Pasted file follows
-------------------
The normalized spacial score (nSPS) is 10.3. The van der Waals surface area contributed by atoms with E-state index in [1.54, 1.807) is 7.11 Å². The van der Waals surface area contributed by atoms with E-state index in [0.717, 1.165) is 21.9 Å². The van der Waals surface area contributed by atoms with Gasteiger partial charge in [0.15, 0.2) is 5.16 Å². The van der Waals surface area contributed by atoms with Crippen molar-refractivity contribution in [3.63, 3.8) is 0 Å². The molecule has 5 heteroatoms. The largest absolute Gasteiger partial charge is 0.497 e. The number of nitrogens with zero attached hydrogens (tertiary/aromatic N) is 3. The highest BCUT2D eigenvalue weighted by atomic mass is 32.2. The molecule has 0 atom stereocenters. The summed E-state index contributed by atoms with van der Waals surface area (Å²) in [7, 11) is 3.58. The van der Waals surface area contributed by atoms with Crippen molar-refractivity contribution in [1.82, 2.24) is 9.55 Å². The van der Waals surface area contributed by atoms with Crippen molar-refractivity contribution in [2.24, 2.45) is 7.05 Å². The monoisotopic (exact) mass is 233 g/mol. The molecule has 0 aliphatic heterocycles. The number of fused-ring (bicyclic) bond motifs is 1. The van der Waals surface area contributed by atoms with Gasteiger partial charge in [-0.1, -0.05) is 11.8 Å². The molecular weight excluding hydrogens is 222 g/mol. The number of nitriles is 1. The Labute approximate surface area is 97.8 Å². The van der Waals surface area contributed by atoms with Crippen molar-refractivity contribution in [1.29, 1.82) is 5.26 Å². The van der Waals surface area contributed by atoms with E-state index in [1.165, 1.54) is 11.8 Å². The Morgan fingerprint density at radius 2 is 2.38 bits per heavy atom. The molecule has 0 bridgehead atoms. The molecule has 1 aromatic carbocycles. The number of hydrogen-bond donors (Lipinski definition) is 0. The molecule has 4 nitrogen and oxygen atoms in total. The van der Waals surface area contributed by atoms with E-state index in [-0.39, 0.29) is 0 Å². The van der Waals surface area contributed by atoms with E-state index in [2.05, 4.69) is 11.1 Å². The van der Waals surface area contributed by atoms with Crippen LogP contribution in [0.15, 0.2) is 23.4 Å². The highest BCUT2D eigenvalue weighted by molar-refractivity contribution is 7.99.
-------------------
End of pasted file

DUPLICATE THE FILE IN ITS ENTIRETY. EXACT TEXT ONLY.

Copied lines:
The normalized spacial score (nSPS) is 10.3. The van der Waals surface area contributed by atoms with E-state index in [1.54, 1.807) is 7.11 Å². The van der Waals surface area contributed by atoms with E-state index in [0.717, 1.165) is 21.9 Å². The van der Waals surface area contributed by atoms with Gasteiger partial charge in [0.15, 0.2) is 5.16 Å². The van der Waals surface area contributed by atoms with Crippen molar-refractivity contribution in [3.63, 3.8) is 0 Å². The molecule has 5 heteroatoms. The largest absolute Gasteiger partial charge is 0.497 e. The number of nitrogens with zero attached hydrogens (tertiary/aromatic N) is 3. The highest BCUT2D eigenvalue weighted by atomic mass is 32.2. The molecule has 0 atom stereocenters. The summed E-state index contributed by atoms with van der Waals surface area (Å²) in [7, 11) is 3.58. The van der Waals surface area contributed by atoms with Crippen molar-refractivity contribution in [1.82, 2.24) is 9.55 Å². The van der Waals surface area contributed by atoms with Crippen molar-refractivity contribution in [2.24, 2.45) is 7.05 Å². The monoisotopic (exact) mass is 233 g/mol. The molecule has 0 aliphatic heterocycles. The number of fused-ring (bicyclic) bond motifs is 1. The van der Waals surface area contributed by atoms with Gasteiger partial charge in [-0.1, -0.05) is 11.8 Å². The molecular weight excluding hydrogens is 222 g/mol. The number of nitriles is 1. The Labute approximate surface area is 97.8 Å². The van der Waals surface area contributed by atoms with Crippen molar-refractivity contribution in [1.29, 1.82) is 5.26 Å². The van der Waals surface area contributed by atoms with E-state index in [1.165, 1.54) is 11.8 Å². The Morgan fingerprint density at radius 2 is 2.38 bits per heavy atom. The molecule has 0 bridgehead atoms. The molecule has 1 aromatic carbocycles. The number of hydrogen-bond donors (Lipinski definition) is 0. The molecule has 4 nitrogen and oxygen atoms in total. The van der Waals surface area contributed by atoms with E-state index in [-0.39, 0.29) is 0 Å². The van der Waals surface area contributed by atoms with E-state index in [2.05, 4.69) is 11.1 Å². The van der Waals surface area contributed by atoms with Crippen LogP contribution in [0.15, 0.2) is 23.4 Å². The highest BCUT2D eigenvalue weighted by molar-refractivity contribution is 7.99.